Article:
leaders of Greek organizations and John Burke (DUSC President) on
      implementation of the 1992 Senate Resolutions, particularly the
      reduction and eventual elimination of the pledge (associate
      membership) period.


      President Scott made two announcements:  (1) Wanda Cook of the
      Senate Office received a salaried staff merit award this year, and (2)
      suggestions of nominations for honorary degrees should be
      forwarded to President's Roselle's Office by June 1st.



      A.   Recommendation from the Committee on Committees and
           Nominations (F. Dilley, Chairperson) amending the Faculty
           Handbook concerning the replacement for an elected position.

          The following resolution was passed by voice vote (no

                WHEREAS,      the rules of the Committee on Committees
                              and Nominations currently allow the
                              appointment of persons to fill unexpired
                              vacancies on all committees, and

                WHEREAS,      some of those committees contain members
                              elected by the Senate, be it therefore
                RESOLVED,     that the charge to the Committee on
                              Committees and Nominations, as it appears
                              in Section I-III, page I-15, second paragraph,
                              of the Faculty Handbook, be amended as

                                  Except in cases where individuals are
                                  elected by the University Faculty Senate,
                                  this committee shall fill vacancies in
                                  faculty committees for the unexpired
                                  terms using the following options:  1.)
                                  replacement for the period of the vacated
                                  member's term or 2.) for the period of
                                  the vacated member's term and an
                                  additional full term not to exceed three
                                  years.  Whenever a vacancy occurs in a
                                  position which was filled by a Senate
                                  election, the replacement will be filled by
                                  a special Senate election.  The committee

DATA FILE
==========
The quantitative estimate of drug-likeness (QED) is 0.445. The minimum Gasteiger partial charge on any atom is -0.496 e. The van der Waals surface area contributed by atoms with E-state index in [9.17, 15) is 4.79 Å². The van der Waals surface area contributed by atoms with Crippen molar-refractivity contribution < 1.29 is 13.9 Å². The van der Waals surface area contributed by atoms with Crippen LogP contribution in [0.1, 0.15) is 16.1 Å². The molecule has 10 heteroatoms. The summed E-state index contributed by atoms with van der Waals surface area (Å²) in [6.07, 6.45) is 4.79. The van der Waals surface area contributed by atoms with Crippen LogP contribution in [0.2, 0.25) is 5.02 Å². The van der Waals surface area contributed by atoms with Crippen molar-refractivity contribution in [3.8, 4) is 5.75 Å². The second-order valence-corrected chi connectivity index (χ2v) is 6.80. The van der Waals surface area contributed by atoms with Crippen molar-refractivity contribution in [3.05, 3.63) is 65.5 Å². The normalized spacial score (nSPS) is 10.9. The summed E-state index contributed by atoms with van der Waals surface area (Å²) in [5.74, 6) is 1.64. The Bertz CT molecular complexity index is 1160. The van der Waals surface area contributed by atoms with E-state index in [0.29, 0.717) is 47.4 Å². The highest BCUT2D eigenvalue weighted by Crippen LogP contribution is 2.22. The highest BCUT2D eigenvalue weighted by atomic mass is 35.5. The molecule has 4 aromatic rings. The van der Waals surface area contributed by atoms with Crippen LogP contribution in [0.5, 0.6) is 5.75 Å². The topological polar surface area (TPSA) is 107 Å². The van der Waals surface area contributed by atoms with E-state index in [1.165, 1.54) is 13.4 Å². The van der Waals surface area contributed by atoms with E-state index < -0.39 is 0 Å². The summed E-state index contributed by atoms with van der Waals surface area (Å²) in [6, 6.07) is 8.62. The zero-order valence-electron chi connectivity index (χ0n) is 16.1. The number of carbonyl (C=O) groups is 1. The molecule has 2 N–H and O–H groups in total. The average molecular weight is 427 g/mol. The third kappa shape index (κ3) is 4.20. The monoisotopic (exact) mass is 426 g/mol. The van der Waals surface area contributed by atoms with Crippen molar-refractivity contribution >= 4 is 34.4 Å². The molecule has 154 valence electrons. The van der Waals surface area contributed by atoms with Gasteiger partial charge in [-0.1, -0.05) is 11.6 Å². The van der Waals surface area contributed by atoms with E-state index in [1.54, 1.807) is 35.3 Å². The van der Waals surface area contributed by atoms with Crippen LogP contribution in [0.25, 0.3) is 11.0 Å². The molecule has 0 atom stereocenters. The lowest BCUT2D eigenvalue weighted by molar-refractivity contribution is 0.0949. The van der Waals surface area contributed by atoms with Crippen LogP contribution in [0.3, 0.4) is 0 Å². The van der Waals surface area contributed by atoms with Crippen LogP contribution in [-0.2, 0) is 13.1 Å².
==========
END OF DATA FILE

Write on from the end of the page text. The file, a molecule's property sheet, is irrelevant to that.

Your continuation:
is encouraged to solicit, receive, and hear
                                  suggestions regarding . . . .
      B.      Recommendation from the Committee on Committees and
              Nominations (F. Dilley, Chairperson) amending the Faculty
              Handbook concerning the Library Committee.

            The following resolution was passed by voice vote:

                WHEREAS,      The Library Committee contains only one
                              representative from the College of Arts and
                              Science.  Since the Humanities make heavy
                              use of the library, it is highly desirable to
                              always have someone represent the
                              Humanities, be it therefore

                RESOLVED,     that the charge to the Library Committee, as
                              it appears in Section I-III, page I-20, of the
                              Faculty Handbook be amended as follows:

                                  This committee shall consist of the
                                  Director of Libraries; one faculty from
                                  each of the several colleges (with the
                                  exception of the College of Arts and
                                  Science which shall have two, one of
                                  whom shall be from a discipline in the
                                  Humanities); one undergraduate student;
                                  and one graduate student.  One of the
                                  faculty shall be appointed chairperson.  It
                                  shall serve as a focus for advising the
                                  Director and the faculty or its Senate as
                                  to policies and practices regarding the
                                  University Libraries.

      C.     Introduction of new business - None introduced.

Meeting adjourned at 5:45.

                                  Respectfully submitted,

                                  Jon Olson
                                  University Faculty Senate